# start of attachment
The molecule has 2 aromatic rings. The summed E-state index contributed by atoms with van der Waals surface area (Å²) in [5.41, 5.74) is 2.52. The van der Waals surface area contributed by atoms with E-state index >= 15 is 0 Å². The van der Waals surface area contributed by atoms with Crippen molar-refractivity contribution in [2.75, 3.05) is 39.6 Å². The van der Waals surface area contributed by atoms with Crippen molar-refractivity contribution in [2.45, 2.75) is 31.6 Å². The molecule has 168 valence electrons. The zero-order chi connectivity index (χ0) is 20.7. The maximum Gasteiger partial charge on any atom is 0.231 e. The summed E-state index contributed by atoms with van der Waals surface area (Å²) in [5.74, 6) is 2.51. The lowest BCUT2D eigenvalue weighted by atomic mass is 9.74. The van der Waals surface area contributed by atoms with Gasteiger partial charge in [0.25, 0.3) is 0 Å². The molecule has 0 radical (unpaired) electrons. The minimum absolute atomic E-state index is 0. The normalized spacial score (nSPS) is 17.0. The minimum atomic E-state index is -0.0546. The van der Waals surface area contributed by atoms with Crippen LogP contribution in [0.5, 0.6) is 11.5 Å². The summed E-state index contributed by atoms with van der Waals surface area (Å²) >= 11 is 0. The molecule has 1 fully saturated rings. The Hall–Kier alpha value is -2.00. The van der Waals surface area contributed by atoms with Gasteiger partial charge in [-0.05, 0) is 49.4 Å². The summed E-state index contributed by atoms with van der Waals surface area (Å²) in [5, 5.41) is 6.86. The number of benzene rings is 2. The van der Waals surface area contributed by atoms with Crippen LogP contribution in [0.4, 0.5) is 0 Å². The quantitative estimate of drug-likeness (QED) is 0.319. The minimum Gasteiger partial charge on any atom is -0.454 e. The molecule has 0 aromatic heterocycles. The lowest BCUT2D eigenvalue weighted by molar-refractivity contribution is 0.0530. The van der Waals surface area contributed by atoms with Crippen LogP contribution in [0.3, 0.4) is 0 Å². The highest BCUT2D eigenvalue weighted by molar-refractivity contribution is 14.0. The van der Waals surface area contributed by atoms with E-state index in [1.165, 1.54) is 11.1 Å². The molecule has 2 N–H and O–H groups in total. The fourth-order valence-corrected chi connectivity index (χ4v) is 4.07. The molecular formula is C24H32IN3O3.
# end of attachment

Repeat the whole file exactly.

The molecule has 2 aromatic rings. The summed E-state index contributed by atoms with van der Waals surface area (Å²) in [5.41, 5.74) is 2.52. The van der Waals surface area contributed by atoms with E-state index >= 15 is 0 Å². The van der Waals surface area contributed by atoms with Crippen molar-refractivity contribution in [2.75, 3.05) is 39.6 Å². The van der Waals surface area contributed by atoms with Crippen molar-refractivity contribution in [2.45, 2.75) is 31.6 Å². The molecule has 168 valence electrons. The zero-order chi connectivity index (χ0) is 20.7. The maximum Gasteiger partial charge on any atom is 0.231 e. The summed E-state index contributed by atoms with van der Waals surface area (Å²) in [5.74, 6) is 2.51. The lowest BCUT2D eigenvalue weighted by atomic mass is 9.74. The van der Waals surface area contributed by atoms with Gasteiger partial charge in [0.25, 0.3) is 0 Å². The molecule has 0 radical (unpaired) electrons. The minimum absolute atomic E-state index is 0. The normalized spacial score (nSPS) is 17.0. The minimum atomic E-state index is -0.0546. The van der Waals surface area contributed by atoms with Crippen LogP contribution in [0.5, 0.6) is 11.5 Å². The summed E-state index contributed by atoms with van der Waals surface area (Å²) >= 11 is 0. The molecule has 1 fully saturated rings. The Hall–Kier alpha value is -2.00. The van der Waals surface area contributed by atoms with Gasteiger partial charge in [-0.05, 0) is 49.4 Å². The summed E-state index contributed by atoms with van der Waals surface area (Å²) in [5, 5.41) is 6.86. The number of benzene rings is 2. The van der Waals surface area contributed by atoms with Crippen LogP contribution in [0.4, 0.5) is 0 Å². The quantitative estimate of drug-likeness (QED) is 0.319. The minimum Gasteiger partial charge on any atom is -0.454 e. The molecule has 0 aromatic heterocycles. The lowest BCUT2D eigenvalue weighted by molar-refractivity contribution is 0.0530. The van der Waals surface area contributed by atoms with Crippen LogP contribution in [0.3, 0.4) is 0 Å². The highest BCUT2D eigenvalue weighted by molar-refractivity contribution is 14.0. The van der Waals surface area contributed by atoms with E-state index in [1.165, 1.54) is 11.1 Å². The molecule has 2 N–H and O–H groups in total. The fourth-order valence-corrected chi connectivity index (χ4v) is 4.07. The molecular formula is C24H32IN3O3.